The Violet Fern

A Colorful Tale of a Garden in the Making

What’s Blooming: Button Blossoms

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It is a steamy 90+ degree F day in Clayton along the St. Lawrence River, but this morning the blooms were fresh in the Violet Fern garden on this Garden Bloggers’ Bloom Day hosted by Carol of May Dreams Gardens the 15th of each month.

There are buzzing drifts of Bee Balms in the Riverfront and Nice Driveway beds.

Pink Bee Balm, Swamp Milkweed and Verbascum

Bee Balm 2013

Each morning I enjoy the low murmuring hum of bees among blooming Prairie Rose along side our back screened porch.

Prairie Rose 2013

Bee on Prairie Rose

Along side the front porch, dripping honeysuckle hums with hummingbirds. Another favorite stop, the Trumpet Vine “Flamenco” in the Potager.

Honeysuckle Front Porch

Trumpet Vine 2013

Sea Holly ‘Blue Glitter’ peeks out from beneath Black Lace (Riverfront).

Sea Holly and Black Lace

The Woodland Edge is awash in pink with blooms of Flowering Raspberry, an unknown pink Veronica, pink yarrow, and Persicaria ‘Firetail.’

Awash in Pinks

Firetail close up.

Persicaria

Red and pink plumes of Astilbe japonica ‘Montgomery’ and ? – I fear the plant tag is buried in my compost pile.

Astilbe and Cimicifuga Leaf

Pale purples of  Tradescantia ‘Osprey.’

Tradescantia 'Osprey' (Spiderwort)

The Woodland Edge ends in a cloud of Tall Meadow Rue, Thalictrum pubescens.

Cloud of Tall Meadow Rue

Puffs of Snowball Hydrangea skirt a newer section of the garden, Hosta Row.

Snowball Hydrangea in Hosta Row

Shasta Daisies light up the Bird & Butterfly Garden.

Shasta Daisies

All good stories have a happy ending and this visual story of what’s blooming does! My Common Buttonbush, Cephalanthus occidentalis, has blossoms for the first time!

Buttonbush Blossoms

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Author: Kathy Sturr

Author of the Violet Fern blog, artist, and master gardener.

8 thoughts on “What’s Blooming: Button Blossoms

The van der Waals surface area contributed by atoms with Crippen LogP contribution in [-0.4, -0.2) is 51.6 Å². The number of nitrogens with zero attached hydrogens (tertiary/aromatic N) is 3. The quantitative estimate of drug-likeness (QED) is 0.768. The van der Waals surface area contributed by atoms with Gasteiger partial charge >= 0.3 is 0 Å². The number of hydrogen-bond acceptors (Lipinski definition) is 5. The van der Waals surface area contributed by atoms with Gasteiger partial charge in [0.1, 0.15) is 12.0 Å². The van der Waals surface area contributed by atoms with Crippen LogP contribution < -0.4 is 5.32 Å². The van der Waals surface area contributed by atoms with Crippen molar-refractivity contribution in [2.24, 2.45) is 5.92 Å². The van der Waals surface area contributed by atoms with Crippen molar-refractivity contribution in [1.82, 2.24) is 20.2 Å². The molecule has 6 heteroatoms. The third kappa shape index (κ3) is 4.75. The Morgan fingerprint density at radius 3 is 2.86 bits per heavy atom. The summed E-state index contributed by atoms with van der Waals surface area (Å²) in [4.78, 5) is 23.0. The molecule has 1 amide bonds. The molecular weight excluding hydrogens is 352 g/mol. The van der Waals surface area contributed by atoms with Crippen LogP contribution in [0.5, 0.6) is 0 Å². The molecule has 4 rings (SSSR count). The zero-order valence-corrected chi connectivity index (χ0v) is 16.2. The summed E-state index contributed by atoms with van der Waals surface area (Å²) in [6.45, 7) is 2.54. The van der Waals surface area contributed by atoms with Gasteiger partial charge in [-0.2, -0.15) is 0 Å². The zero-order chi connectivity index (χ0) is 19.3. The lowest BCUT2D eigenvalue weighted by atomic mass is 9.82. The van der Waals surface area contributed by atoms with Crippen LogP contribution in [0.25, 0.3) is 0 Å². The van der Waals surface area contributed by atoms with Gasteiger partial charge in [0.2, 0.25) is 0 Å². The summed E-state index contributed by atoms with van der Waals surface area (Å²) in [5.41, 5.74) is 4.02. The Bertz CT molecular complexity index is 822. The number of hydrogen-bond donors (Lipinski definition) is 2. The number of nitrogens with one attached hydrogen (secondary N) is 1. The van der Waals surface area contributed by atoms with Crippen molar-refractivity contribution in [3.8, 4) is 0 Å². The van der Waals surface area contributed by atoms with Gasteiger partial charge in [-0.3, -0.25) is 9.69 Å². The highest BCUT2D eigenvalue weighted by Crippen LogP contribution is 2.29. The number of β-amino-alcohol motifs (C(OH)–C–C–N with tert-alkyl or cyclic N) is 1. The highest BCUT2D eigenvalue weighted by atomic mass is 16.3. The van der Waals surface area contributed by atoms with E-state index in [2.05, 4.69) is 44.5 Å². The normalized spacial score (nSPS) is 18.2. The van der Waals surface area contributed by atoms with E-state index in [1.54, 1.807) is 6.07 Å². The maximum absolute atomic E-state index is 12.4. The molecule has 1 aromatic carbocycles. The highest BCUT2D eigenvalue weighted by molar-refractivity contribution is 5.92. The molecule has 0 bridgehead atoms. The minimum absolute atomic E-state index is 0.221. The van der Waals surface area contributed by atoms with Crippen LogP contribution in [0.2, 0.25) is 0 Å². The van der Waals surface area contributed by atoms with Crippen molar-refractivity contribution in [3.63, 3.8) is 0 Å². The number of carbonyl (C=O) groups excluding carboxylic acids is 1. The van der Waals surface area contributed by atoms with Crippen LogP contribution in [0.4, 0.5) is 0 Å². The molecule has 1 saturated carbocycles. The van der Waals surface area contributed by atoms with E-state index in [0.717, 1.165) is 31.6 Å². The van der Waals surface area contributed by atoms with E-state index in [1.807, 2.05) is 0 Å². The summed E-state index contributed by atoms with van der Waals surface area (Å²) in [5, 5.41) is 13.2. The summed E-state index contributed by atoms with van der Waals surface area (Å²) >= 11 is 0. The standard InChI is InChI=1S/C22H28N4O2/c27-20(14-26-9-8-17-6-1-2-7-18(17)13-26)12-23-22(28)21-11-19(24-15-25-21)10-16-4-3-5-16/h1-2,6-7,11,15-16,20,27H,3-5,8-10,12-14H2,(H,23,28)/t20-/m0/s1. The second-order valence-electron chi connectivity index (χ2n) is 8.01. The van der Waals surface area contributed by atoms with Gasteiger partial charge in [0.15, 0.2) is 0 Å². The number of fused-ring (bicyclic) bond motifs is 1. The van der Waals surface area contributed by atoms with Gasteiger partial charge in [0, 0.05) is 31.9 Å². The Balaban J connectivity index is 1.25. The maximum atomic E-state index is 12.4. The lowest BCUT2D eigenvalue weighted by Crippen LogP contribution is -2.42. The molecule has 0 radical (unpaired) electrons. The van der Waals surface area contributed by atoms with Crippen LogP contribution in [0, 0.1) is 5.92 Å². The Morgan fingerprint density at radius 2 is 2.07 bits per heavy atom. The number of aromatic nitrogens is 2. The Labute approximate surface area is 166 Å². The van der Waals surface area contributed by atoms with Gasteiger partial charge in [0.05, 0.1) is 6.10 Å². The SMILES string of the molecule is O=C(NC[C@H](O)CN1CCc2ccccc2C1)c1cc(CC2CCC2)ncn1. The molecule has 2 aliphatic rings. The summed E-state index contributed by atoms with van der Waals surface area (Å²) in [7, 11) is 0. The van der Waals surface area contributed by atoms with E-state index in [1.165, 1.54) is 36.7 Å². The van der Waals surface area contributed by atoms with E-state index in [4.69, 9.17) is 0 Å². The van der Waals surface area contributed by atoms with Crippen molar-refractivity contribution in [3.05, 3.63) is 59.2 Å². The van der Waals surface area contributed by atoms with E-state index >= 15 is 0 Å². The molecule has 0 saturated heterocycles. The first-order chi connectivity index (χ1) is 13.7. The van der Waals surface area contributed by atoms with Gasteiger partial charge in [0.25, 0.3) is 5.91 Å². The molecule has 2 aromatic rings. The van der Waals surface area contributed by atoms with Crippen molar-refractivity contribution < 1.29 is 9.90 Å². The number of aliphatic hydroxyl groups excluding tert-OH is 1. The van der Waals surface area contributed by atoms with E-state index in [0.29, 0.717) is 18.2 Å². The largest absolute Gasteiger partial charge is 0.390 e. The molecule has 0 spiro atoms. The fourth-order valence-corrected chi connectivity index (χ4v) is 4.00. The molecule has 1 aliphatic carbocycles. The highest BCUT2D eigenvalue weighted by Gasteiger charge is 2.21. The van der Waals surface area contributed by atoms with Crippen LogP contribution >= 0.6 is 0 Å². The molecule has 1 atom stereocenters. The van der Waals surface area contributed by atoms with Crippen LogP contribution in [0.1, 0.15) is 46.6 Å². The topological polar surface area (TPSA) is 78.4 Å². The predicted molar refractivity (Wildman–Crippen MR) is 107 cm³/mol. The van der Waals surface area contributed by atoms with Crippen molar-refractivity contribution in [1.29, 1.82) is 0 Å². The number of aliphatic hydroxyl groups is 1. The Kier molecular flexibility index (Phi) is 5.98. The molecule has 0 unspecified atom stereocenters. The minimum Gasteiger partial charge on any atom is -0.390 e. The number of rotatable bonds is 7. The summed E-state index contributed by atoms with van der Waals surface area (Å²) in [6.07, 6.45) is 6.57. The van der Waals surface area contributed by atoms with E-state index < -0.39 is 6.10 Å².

1. The sea holly and Elderberry is a great combo. Happy GBBD.

    • Thank you Lisa. I have been so busy “making” the garden that I haven’t had much time to really think about my plantings and combos. The next few years I will be reworking many of the plantings and adding some paths inside my deeper beds. I wish I could start now but it’s really hot here!

  2. Isn’t it exciting when a new plant blooms for the first time! I’m hoping this weather will break soon and we’ll get back to some cooler, less humid conditions more conducive to serious work in the garden.

    • Me too Jean! There’s so much I want to do but it is just too dang hot. I am so happy my button bush has blooms. I had to move it once but now I know it likes its new spot.

  3. I am astonished at the numbers of bees in the garden this year….and I had my first monarch today….I love all your flowers but especially your Meadow Rue…what a display…we had a break from the heat today and it is supposed to cool off a bit by weeks end again…time to work in the garden again.

  4. hi kathy, your sunny, airy photos make me feel a bit warmer on a cold winter’s night. That sea holly is quite divine – I have decided to look for it here. As Lisa said, the dark colour foliage with that is a great combo.

    • So great to hear from you Catmint! There are several varieties of Sea Holly and I think they all like hot sun and well drained soil – a good match for your garden, yes? It is certainly warm here now but we will be frosty soon enough! The seed heads of the Sea Holly make for nice dry floral arrangements, too, that you or I could enjoy indoors during the cold months.

Thank you for joining me in the making of my garden!

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